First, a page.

During operations (1) and (5) of the process of the invention, suspended solids are retained on the upstream face of the coalescer and the passageways through the coalescer are progressively obstructed by the solids. However during operations (3) and (7), the temporary reversal of the flow through the coalescer causes a substantial proportion of the retained solids to be dislodged and removed in the stream. Most of the solids still remaining on what is then the downstream face of the coalescer are removed during operations (5) and (9).
Conveniently the process of the invention is carried out in an upright vessel having a rectangular cross section so that in operations (1) and (5) the emulsion stream passes upwards through the vessel and in operations (3) and (7) downwards through the vessel, the latter operations being achieved merely by draining the vessel.
We also prefer the operations (3) and (7) are performed when the hydrostatic pressure differential across the coalescer has reached a certain selected value. We have found in practice that satisfactory results are obtained when the hydrostatic pressure differential across the coalescer has reached a pressure in the range 3 to 10 pounds per square inch, a preferred pressure being 5 pounds per square inch.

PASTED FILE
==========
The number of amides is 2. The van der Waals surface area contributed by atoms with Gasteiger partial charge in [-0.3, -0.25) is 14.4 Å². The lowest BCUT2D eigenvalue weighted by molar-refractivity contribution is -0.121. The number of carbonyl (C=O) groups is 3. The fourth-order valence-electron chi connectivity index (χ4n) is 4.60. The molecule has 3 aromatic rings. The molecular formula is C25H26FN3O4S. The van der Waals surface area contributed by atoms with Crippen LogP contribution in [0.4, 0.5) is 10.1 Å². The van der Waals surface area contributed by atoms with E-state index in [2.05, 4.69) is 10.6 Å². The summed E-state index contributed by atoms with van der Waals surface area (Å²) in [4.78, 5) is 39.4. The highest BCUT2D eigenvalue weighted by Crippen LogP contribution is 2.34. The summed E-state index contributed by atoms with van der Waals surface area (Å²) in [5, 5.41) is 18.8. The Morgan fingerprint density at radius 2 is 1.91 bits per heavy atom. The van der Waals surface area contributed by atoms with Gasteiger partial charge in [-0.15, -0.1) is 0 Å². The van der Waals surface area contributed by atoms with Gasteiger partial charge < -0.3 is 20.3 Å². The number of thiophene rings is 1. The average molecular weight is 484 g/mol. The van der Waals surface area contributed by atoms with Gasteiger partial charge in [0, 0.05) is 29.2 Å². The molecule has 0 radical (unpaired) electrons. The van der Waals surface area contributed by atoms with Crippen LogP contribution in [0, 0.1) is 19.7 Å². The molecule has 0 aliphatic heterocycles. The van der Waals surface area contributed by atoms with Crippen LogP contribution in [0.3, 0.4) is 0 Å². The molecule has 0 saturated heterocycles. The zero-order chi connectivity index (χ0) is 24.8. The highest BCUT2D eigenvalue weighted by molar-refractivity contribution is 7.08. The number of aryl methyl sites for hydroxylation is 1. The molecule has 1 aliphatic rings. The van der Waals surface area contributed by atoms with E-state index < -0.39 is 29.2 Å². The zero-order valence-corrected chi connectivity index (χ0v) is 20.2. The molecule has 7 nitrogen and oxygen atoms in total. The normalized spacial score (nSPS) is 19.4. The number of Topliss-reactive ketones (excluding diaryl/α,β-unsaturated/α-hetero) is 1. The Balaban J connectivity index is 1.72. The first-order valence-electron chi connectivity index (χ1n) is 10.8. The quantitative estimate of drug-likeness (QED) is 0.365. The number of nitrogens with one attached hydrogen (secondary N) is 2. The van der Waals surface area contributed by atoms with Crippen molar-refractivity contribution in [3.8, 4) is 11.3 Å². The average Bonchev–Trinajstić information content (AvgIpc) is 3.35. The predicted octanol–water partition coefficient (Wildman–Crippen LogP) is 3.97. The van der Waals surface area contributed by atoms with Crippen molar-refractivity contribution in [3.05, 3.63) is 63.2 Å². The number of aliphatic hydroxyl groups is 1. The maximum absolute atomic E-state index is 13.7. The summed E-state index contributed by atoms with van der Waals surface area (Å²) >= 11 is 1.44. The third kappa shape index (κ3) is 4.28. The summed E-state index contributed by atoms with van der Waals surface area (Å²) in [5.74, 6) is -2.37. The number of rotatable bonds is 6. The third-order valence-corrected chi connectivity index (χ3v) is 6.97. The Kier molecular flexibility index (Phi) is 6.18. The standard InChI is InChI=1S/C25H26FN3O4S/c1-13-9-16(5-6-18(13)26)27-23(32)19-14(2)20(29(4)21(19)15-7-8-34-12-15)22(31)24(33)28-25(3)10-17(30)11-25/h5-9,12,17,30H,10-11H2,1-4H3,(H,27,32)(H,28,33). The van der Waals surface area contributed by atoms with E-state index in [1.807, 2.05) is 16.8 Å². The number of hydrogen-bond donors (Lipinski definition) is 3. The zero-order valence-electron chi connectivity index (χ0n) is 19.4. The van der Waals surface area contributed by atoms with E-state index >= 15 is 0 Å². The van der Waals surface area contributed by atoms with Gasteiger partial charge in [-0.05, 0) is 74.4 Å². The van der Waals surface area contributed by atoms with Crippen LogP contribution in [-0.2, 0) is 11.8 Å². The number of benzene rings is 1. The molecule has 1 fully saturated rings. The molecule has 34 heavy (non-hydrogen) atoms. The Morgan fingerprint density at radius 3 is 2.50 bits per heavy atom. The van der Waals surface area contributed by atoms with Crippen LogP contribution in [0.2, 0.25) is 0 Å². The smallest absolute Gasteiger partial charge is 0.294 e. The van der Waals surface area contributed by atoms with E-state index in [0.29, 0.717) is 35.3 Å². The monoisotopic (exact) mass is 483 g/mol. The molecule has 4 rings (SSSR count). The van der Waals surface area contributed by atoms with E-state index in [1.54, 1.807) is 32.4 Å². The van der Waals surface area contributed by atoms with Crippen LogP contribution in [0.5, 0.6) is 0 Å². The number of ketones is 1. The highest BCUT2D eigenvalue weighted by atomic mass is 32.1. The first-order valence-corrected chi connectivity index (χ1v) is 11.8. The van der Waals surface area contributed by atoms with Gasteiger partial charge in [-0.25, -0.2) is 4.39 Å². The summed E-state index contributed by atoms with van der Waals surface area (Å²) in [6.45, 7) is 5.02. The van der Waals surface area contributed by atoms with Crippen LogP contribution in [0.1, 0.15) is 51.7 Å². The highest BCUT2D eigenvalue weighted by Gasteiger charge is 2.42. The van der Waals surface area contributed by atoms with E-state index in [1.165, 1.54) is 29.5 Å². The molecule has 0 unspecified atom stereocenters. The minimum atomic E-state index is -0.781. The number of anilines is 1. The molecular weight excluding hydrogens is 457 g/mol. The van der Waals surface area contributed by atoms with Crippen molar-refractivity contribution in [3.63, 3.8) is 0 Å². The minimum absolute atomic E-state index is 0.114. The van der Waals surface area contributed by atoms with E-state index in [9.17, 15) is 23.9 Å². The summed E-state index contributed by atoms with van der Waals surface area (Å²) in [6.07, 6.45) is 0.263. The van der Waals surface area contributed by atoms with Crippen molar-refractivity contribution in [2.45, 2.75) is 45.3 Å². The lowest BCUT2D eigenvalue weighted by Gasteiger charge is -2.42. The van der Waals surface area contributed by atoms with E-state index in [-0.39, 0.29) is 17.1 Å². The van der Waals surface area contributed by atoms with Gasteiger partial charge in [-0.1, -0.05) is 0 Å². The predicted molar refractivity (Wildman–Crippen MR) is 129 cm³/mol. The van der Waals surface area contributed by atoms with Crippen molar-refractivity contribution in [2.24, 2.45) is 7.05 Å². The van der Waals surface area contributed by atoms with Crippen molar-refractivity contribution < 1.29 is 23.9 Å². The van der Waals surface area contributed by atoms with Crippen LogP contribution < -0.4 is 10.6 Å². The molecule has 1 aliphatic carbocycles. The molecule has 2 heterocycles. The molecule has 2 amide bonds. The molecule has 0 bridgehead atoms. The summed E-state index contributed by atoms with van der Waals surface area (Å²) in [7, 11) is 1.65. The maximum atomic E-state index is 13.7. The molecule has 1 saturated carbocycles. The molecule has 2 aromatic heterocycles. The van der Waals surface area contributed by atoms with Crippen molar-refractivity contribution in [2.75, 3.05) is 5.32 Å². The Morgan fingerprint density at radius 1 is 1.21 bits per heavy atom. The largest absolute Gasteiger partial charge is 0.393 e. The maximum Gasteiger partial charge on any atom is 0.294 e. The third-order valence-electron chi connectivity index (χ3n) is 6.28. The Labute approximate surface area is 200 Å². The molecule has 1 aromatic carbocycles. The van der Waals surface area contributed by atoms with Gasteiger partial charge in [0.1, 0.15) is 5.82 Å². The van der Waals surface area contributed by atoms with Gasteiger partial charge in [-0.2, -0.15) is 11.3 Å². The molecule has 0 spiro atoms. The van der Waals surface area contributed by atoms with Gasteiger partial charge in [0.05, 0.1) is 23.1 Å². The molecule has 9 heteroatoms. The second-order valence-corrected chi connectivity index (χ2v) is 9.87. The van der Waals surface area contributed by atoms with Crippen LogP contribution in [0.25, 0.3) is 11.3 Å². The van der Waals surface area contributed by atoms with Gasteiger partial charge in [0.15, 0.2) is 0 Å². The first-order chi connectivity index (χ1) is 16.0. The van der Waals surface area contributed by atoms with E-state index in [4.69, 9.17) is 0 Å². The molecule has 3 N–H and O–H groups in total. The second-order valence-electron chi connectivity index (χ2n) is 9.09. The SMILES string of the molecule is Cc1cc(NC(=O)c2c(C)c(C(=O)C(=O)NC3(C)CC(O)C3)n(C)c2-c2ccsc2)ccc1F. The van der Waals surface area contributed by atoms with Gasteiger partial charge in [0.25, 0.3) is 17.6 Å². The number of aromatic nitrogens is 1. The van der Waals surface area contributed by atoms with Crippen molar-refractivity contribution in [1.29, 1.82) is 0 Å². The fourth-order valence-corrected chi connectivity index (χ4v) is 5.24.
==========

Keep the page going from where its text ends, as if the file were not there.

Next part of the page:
When the pressure differential across the coalescer never exceeds a pressure of the order of 5 pounds per square inch, the solids within the emulsion are only loosely retained on the upstream face of the coalescer rather than being forced into, and becoming embedded in, the coalescer.
Furthermore, and equally important, because of the low pressures involved the process of the invention can be carried out in an inexpensive vessel constructed from, for example, a plastics material.
Alternatively operations (3) and (7) may be performed on a selected time scale basis.
In a preferred process in operations (3) and (7) the coalescer is re-positioned in the vessel pneumatically.
In operations (2) and (6) of the process of the invention the larger oil droplets which are formed can be separated from the treated liquid by allowing the droplets to float to the surface or sink to the bottom of a collection vessel to form a layer of oil which can be removed.
It is to be understood that the term "oil" insofar as the present invention is concerned includes a liquid which is not completely miscible with water or the aqueous phase forming the emulsion.
According to another feature of the invention we provide an apparatus for the removal of oil from an oil in water emulsion which comprises a vessel, means for passing the emulsion in an upward direction through the vessel and means for draining the vessel, a coalescer located in the vessel, the coalescer having a first face and a second face, means for moving the coalescer from a first position in which its first face is on the underside of the coalescer to a second position in which the second face is on the underside of the coalescer and vice versa, outlet means for the treated emulsion and means for removing coalesced oil droplets from the treated emulsion.